However, Israel and Ephraim remained ungrateful.  Their attitude was that God would protect and support them no matter what.  God’s indictment is that their wickedness actually made the king glad (7:3).  They were all adulterers, both physically and spiritually.  The prophet Amos gives us some more details of the corruption which included exploiting the poor as well as sexual immorality (Amos 2:6-8).    Even though God protected them he did not recognize their corrupt king (8:4).  At the enthronement of the king the officials were so drunk they became sick (7:5).

Jeroboam the first had reintroduced the worship of the golden calf into Israel.  Only in his case he made two calves (I Kings 12:25-33).  This idolatry persisted into the time of Jeroboam II (8:5-6).  For all their talk of returning to God they in reality were returning to what they had practiced in Egypt (8:13).  The situation has become so desperate that the people are speaking lies against God (7:14).  What were these lies?  They were the false promises that God would deliver them in spite of their continuing prostitution.  They sought alliances with other nations like Assyria.  They didn’t realize that this would lead eventually to their being conquered by that nation (8:9-10).

The northern kingdom was being judged just as Hosea had judged Gomer (2:9-13).  They ignored the warning of God that they were sowing the wind and reaping a whirlwind (8:7).  They would return to Egypt in a double sense.  First, they were returning to the idolatry of worshiping the golden calf which they had known in Egypt.  Second, they would again go into exile and slavery.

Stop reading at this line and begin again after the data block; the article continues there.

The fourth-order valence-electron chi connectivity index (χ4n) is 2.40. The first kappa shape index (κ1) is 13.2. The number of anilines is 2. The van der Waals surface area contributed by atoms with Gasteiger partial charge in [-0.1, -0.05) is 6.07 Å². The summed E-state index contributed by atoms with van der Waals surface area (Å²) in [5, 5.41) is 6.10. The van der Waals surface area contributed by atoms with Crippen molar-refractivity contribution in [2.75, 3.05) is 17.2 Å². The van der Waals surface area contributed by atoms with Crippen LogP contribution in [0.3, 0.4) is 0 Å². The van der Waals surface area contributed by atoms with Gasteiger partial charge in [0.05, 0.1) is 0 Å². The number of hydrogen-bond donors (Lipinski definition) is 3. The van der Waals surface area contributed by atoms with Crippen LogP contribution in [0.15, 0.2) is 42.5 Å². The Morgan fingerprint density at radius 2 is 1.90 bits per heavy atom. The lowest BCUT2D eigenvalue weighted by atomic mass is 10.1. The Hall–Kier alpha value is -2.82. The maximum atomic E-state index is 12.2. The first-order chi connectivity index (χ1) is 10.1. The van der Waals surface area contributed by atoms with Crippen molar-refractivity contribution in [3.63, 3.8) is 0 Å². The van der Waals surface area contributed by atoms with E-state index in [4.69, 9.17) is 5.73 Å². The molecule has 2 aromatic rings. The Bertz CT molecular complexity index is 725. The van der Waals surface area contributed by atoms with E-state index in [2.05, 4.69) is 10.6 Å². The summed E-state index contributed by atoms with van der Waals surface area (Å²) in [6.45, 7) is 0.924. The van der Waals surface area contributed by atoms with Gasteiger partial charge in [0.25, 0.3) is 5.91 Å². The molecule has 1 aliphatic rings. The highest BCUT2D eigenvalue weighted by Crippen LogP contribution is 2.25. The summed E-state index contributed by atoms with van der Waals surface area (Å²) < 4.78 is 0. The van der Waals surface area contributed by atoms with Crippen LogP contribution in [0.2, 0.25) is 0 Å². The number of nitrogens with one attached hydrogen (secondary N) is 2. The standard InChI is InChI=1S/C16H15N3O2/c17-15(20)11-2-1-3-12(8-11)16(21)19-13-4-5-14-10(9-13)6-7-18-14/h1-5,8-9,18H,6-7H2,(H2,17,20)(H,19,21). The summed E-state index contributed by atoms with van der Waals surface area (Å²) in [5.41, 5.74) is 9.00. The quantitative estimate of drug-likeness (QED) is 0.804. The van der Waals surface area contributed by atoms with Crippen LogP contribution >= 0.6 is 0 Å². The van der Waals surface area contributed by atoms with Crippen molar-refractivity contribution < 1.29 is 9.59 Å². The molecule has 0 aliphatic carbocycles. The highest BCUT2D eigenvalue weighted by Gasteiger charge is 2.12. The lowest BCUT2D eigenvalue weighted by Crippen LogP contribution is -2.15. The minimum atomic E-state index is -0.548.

They continued to offer sacrifices to the true God.  However, God would not accept them (8:13).  The same fate will befall Judah who literally will have Jerusalem and the temple burnt to the ground (8:14; II Kings 25:8-21).

We may well ask, what of the picture we saw of Hosea and Gomer in the first three chapters?  Hosea judged Gomer but then went to what we would regard as an impossible extreme by literally buying her back.  How can this terrible indictment of rampant injustice, immorality and idolatry ever be purged?

Any way we look at the situation there is no possible hope for Israel and Judah.  None.  But with God, “all things are possible” (Mark 10:27).

Questions for Discussion –

  1. Why do you think the theme of “the third day” is so important in scripture?

 

  1. What are some of the ways that we take God for granted?

 

  1. What hope can we take from god’s statement that he desires steadfast love (mercy) rather than sacrifice?

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Next Study – “Called Out of Egypt” – chapters 9-11